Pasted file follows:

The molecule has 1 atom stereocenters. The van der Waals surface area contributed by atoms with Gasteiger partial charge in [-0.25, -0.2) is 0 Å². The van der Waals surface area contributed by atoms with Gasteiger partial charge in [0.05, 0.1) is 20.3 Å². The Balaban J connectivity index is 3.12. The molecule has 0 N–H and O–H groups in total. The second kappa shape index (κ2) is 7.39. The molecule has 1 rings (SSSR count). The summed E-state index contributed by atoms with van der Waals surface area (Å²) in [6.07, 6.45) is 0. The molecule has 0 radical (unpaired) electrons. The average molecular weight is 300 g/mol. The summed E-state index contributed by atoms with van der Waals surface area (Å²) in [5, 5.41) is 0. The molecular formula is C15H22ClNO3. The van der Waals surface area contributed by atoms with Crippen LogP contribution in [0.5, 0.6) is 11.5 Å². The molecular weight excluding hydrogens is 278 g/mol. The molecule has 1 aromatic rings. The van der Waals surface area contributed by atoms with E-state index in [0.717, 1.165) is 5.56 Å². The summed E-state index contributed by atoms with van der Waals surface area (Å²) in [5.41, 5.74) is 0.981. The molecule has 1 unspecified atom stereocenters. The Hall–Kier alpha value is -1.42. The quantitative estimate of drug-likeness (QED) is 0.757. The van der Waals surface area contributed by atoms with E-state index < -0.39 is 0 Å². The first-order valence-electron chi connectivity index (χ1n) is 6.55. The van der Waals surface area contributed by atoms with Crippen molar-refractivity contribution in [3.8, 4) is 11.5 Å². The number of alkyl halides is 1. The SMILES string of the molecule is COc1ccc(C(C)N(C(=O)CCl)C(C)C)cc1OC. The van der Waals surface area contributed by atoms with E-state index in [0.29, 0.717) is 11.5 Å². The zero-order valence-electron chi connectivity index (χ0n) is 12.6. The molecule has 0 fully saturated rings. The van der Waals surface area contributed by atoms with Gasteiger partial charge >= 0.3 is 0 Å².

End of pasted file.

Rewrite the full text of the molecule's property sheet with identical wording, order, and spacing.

The molecule has 1 atom stereocenters. The van der Waals surface area contributed by atoms with Gasteiger partial charge in [-0.25, -0.2) is 0 Å². The van der Waals surface area contributed by atoms with Gasteiger partial charge in [0.05, 0.1) is 20.3 Å². The Balaban J connectivity index is 3.12. The molecule has 0 N–H and O–H groups in total. The second kappa shape index (κ2) is 7.39. The molecule has 1 rings (SSSR count). The summed E-state index contributed by atoms with van der Waals surface area (Å²) in [6.07, 6.45) is 0. The molecule has 0 radical (unpaired) electrons. The average molecular weight is 300 g/mol. The summed E-state index contributed by atoms with van der Waals surface area (Å²) in [5, 5.41) is 0. The molecular formula is C15H22ClNO3. The van der Waals surface area contributed by atoms with Crippen LogP contribution in [0.5, 0.6) is 11.5 Å². The molecular weight excluding hydrogens is 278 g/mol. The molecule has 1 aromatic rings. The van der Waals surface area contributed by atoms with E-state index in [0.717, 1.165) is 5.56 Å². The summed E-state index contributed by atoms with van der Waals surface area (Å²) in [5.41, 5.74) is 0.981. The molecule has 1 unspecified atom stereocenters. The Hall–Kier alpha value is -1.42. The quantitative estimate of drug-likeness (QED) is 0.757. The van der Waals surface area contributed by atoms with E-state index < -0.39 is 0 Å². The first-order valence-electron chi connectivity index (χ1n) is 6.55. The van der Waals surface area contributed by atoms with Crippen molar-refractivity contribution in [3.8, 4) is 11.5 Å². The number of alkyl halides is 1. The SMILES string of the molecule is COc1ccc(C(C)N(C(=O)CCl)C(C)C)cc1OC. The van der Waals surface area contributed by atoms with E-state index in [0.29, 0.717) is 11.5 Å². The zero-order valence-electron chi connectivity index (χ0n) is 12.6. The molecule has 0 fully saturated rings. The van der Waals surface area contributed by atoms with Gasteiger partial charge >= 0.3 is 0 Å².